First post here. I recently heard that you can use comfrey, yarrow, or nettles to activate a compost pile or biochar. I am assuming this is because the plants attract beneficial microbes when they decay. Does anyone have a more in-depth explanation on this? Why do only certain plants have this property?
Ben Stallings wrote:I'm not able to answer this question, but I had thought it had more to do with nutrient content -- these plants are like multivitamins for the decomposers. I would add giant ragweed (Ambrosia trifida) to the list -- it breaks down exceptionally quickly and cleanly in a sheet mulch or compost environment.
Good point. So perhaps plants that activate compost/biochar are ones that breakdown quick and release lots of nutrients.
Tony Gurnoe wrote:I'm not sure I really understand what you mean by "activate" a compost pile or biochar. If you're referring to inoculation I don't see what any of those three plants would offer that others wouldn't. It's worth mentioning that the beneficial microbes are the ones that cause the decay of this material rather than microbes coming in after the fact. Comfrey is famed as a biodynamic accumulator and biomass producer. The deep roots of the comfrey plant draw nutrients from deeper in the soil than many plants can access. When the leaves are chopped and used as mulch, which can be done several times in a growing season, they decompose quickly returning these nutrients to the topsoil besides all of the benefits of an organic mulch. Nettles are similar but they're especially adept at accumulating nitrogen in the form of proteins. Dry nettle leaves by weight contain some of the highest levels of protein of any edible leafy greens. This is part of why nettle leaves are so healthy for us to eat. As these proteins break down in the soil the nitrogen that was stored within is released for the plants' roots to take in. Yarrow is a great plant in its own right. It will grow in poor dry soil, has medicinal uses, and attracts beneficial insects.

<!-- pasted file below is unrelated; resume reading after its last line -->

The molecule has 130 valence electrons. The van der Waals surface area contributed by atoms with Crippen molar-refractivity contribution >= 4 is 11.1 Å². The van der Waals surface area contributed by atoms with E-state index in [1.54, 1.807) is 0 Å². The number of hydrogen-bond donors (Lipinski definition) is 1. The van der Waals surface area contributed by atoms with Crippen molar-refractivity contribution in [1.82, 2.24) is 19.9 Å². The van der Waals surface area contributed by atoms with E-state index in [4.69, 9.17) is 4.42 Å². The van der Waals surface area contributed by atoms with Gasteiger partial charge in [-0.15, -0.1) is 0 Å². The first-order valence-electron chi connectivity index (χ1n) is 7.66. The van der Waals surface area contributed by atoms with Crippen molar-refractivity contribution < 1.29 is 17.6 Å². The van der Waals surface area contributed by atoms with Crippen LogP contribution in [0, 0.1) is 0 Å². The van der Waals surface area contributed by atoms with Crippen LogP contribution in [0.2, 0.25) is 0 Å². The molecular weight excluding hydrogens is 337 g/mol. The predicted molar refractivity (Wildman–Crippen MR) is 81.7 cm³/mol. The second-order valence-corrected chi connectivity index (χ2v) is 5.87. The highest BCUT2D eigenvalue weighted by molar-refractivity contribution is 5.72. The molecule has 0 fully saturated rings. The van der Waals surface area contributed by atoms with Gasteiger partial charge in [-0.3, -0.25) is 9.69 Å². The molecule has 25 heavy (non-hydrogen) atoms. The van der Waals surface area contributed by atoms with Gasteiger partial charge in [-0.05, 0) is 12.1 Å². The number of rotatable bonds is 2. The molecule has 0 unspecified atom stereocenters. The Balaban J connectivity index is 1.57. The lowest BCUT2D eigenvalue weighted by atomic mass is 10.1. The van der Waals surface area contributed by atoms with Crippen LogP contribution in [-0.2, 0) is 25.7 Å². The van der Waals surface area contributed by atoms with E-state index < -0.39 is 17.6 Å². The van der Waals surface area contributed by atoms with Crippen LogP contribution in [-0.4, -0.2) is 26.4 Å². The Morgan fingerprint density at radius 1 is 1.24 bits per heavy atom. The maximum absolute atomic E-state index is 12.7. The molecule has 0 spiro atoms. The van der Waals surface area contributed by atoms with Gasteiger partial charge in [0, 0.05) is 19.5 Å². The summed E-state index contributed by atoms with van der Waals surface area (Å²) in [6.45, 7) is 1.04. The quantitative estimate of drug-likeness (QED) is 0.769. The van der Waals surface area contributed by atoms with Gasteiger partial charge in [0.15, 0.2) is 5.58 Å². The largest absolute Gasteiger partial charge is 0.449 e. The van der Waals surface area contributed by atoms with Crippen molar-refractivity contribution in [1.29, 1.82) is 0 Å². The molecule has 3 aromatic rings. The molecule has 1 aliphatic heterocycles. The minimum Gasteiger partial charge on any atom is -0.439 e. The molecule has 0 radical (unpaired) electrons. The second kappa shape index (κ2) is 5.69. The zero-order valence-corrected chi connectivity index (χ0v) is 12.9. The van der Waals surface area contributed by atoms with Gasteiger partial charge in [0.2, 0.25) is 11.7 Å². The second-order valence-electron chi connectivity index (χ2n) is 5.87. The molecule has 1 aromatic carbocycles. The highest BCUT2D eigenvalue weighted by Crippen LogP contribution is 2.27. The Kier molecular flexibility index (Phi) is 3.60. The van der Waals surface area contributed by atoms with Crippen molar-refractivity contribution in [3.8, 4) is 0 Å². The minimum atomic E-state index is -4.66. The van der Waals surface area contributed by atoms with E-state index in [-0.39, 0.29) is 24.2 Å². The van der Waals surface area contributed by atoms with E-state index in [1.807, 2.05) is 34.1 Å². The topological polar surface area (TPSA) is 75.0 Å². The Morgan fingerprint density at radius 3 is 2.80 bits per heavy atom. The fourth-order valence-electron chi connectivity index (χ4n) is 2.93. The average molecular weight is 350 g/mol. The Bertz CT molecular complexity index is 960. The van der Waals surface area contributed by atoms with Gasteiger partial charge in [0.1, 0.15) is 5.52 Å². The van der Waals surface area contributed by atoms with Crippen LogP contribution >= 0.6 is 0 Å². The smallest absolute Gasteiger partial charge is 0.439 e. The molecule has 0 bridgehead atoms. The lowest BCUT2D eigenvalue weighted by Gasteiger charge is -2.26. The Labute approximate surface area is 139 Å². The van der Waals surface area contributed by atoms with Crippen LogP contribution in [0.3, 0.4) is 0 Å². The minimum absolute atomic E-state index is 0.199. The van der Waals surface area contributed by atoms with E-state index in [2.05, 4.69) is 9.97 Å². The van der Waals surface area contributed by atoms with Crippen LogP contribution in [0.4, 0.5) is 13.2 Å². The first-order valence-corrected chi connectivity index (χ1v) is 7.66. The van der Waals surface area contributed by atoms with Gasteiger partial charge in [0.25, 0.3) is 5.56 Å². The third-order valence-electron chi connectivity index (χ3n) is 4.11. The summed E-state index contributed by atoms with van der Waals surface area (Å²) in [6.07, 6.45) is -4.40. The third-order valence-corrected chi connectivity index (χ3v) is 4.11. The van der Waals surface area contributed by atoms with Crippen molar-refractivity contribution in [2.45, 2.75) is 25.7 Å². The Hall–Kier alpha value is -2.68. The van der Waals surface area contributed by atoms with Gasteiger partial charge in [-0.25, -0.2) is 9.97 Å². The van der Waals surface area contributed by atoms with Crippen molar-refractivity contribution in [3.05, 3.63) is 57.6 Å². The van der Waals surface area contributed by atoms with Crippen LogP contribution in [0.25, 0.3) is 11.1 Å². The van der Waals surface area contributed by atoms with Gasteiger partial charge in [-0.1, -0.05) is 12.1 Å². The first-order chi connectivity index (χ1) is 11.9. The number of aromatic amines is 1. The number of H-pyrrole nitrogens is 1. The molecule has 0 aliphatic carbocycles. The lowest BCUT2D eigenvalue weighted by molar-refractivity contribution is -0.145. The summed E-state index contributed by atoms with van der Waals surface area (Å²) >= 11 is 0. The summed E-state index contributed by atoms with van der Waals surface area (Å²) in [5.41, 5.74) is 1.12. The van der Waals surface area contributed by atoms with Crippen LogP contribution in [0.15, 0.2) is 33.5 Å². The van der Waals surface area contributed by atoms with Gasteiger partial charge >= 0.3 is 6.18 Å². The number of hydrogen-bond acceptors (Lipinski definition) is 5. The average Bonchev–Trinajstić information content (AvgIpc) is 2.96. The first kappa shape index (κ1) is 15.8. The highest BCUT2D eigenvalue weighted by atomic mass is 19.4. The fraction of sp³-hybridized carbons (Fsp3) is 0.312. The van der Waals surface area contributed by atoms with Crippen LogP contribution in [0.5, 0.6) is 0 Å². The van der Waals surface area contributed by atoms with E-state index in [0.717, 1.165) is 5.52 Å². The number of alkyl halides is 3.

Thanks Tony. I don't exactly understand what it means to activate either. I just hear of the people doing it! In the case of compost, if you are starting a compost pile where there is no current healthy soil or existing compost, maybe these plants can quickly cause the growth of healthy microbes in your pile increasing decomposition. In the case of biochar, I think the idea is that you want to somehow cover all that new surface area created with beneficial microbes before you put it in your soil increasing its potency.
geoff lawton in the PDC video with him and Mollison lists certain things as being compost activators: comfrey, nettles, yarrow, fish, or a dead animal.